The control valve d2 comprises a cylinder tu, Fig. 3, within which a multi-headed plunger iii is adapted to slide in accordance with movement of the pendulum tali. A link Fig. 2, ar.- ticulatively connects the pendulum with the plunger rod t3.
The air-.supply piping see especially `Figs. l and 3, leads from the air storage tank si to the intake port 6d of the control valve The piplng tit leads from the outlet port te of the control valve to the left side of the vehicle, terminating in the hydraulic reservoir dii, and the piping tti leads from the outlet port at oi the control valve to the right side of the vehicle, terminating in the hydraulic reservoir dii. In addition, two eirhaust ports S1 and lili, respectively, lead from the control valve to the atmosphere. It should be noted that the piping il and-dt, which connect the hydraulic reservoir d5 with the iront and rear stabilizer cylinders i9, respectively, comprise lengths dla and fiile. respectively, or flexible tubing for accommodating the up and down movements of the stabilizing cylinders. Likewise, the piping it and tit, which connect the hydraulic reservoir iii with the iront and rear stabilizer cylinders i9, respectively, comprise lengths dta and 5ta, respectively, of flexible tubing.
The valve plunger 8l advantageously has four heads, alla, alb, tic, and Bld, which define three air-ow channels l5. it, and Tl. A bleeder passage 79. extending longitudinally through the plunger 6l, provides a by-pass for air from one closed end oi the cylinder Si to the other so as to prevent an air cushion from forming, which would restrict the action of the plunger.
In operation, the position of the pendulum 5d determines whether air from the storage tank El will fiow through air-flow channel la of the control valve 2 into the hydraulic reservoir tti, causing the hydraulic mediumindicated 19, Fig. 8, to ow through the piping fil and t8 into the left-hand portions of the stabilizing cylinders It, to raise the left side and lower the right side of the vehicle body i@ in the manner heretofore explained, or whether air from the storage tank Ei will flow through the same air-flow channel TS of the control valve, into the hydraulic reservoir t5, causing the hydraulic medium to flow through the piping di) and 5t, into the righthand portions of the stabilizer cylinders: I9, to raise the right side and lower the left side of the vehicle body it, or whether any air at all will flow through the control valve. It should be noted that air from the hydraulic reservoirs t5 and' at exhausts through they exhaust ports 61 and et respectively, of the control valve 52, passing back through air-flow channels 15 and 11, respectively, of the control valve.
The pendulum 58, because of gravity, tends to hang in a strictly vertical position, regardless of sidewise oscillation of the vehicle body l0, due to variations in sldewise slope of the road or terrain over which the vehicle is traveling, and thereby governs the action of control valve 52, which oscillates from side to side with the vehicle body. In rounding a turn, however, the centrifugal force acts on the pendulum as well as on the body, so that, in this instance, it is the resultant of the force of gravity and centrifugal force which determines the action of the pendulum on the control valve. It should be noted that, when the body of the vehicle slopes sidewise, its left side being lower than its right, the plunger 6| of the control valve moves toward the left from its neutral position of Fig. 3 and opens communication through airow channel 16, of air-supply piping 53 with the piping 54 'which leads to hydraulic reservoir 45. At the Sametime, communication of the opposite piping 55, leading to hydraulic reservoir 4E, is established with exhaust port 68, through airilow channel 11 of the control valve. Thus, while the left side of the body |0 is being raised, the right side is being lowered, and the body assumes a laterally-level position relative to the roadway and to the running gear.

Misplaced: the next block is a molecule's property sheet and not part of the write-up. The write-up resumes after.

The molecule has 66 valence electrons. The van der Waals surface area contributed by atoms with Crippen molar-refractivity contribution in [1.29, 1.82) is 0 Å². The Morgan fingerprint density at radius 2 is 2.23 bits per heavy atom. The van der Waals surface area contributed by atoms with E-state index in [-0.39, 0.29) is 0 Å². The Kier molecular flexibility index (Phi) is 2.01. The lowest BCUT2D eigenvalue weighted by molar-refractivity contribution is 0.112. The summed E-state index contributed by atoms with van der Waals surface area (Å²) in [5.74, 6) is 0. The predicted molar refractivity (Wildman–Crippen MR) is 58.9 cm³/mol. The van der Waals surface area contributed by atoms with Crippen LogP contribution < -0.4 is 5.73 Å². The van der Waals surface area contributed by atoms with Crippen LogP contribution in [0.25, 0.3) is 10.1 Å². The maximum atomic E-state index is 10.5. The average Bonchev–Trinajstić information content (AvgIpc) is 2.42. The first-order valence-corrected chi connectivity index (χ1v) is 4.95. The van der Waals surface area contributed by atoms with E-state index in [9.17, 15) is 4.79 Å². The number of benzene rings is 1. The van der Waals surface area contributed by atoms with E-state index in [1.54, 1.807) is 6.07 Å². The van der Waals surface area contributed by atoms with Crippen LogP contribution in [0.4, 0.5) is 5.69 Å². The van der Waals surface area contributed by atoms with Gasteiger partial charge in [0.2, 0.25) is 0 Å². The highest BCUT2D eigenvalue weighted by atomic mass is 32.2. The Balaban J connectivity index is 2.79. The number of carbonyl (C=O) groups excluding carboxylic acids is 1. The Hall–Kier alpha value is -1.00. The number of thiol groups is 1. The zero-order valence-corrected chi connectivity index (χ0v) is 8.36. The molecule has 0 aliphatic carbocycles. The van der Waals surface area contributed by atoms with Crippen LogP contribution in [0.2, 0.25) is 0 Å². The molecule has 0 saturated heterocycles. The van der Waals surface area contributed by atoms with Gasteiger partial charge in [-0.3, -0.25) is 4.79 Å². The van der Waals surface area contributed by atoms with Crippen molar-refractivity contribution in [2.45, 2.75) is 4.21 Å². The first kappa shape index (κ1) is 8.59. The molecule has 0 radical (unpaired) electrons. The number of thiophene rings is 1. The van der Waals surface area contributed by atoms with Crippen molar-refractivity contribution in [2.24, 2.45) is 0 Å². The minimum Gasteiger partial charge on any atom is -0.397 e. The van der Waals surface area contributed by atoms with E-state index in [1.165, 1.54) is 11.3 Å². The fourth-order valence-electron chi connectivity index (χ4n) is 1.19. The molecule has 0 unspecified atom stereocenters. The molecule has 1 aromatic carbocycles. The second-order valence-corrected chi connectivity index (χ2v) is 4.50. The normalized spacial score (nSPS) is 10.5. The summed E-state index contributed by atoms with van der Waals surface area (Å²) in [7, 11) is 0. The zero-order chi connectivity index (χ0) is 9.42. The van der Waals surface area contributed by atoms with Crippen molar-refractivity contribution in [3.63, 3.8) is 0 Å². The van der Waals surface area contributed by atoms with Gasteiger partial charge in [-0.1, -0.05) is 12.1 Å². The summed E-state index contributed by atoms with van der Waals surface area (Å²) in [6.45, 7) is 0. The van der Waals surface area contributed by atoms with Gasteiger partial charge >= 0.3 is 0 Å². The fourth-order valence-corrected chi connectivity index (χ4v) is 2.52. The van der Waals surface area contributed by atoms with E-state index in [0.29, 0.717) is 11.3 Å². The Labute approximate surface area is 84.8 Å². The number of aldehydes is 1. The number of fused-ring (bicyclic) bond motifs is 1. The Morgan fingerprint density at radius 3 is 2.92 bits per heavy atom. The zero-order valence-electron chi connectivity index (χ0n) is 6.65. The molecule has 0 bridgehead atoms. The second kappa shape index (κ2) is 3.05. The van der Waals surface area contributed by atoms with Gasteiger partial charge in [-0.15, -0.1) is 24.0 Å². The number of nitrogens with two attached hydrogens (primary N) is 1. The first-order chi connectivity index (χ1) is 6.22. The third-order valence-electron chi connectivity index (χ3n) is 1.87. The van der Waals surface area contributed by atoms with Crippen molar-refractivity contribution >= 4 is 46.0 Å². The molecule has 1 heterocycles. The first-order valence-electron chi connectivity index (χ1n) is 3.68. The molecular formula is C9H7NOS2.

On the other hand, when the body I0 of the vehicle slopes sidewise so that its right side is lower than its left, the plungercsl of the control valve moves toward the right from its neutral position of Fig. 3 and opens communication (through the same air-flow channel 16) of airsupply piping 53 with the piping 55, which leads to hydraulic reservoir 4G. At the same time, communication of the opposite piping 54,1eading'to hydraulic reservoir 45, is established with exhaust port B1, through air-flow channel 15 of the control valve. Accordingly, the right side of the body I0 is raised, and the left side lowered, to place the body I0 in a laterally-level position relative to the roadway and to the running gear.
It should be noted that the plunger 6| of the control valve, when in its neutral position, positively closes piping 54 and 55 against return of air from either hydraulic reservoir 45 or hydraulic reservoir 46. Thus, return of the pendulum 5.8 to a right-angled or normal relationship with the body I0, and thereby, of plunger 6| to its neutral position, as occurs when the corrective, leveling factor is applied to the body through the stabllizing system of the invention, does not undo the work of the stabilizing system. It is only when the running gear of the vehicle again assumes a. normal, laterally-level position, as 0ccurs when the roadway is substantially level, sidewise, that the pendulum moves the plunger 63 in such a way as to cause the stabilizing system to return to its initial or inoperative condition.
In Figs. 9, l0 and 11 is illustrated another construction of the stabilizing mechanism. Like parts of this and the foregoing construction are designated by the same reference characters.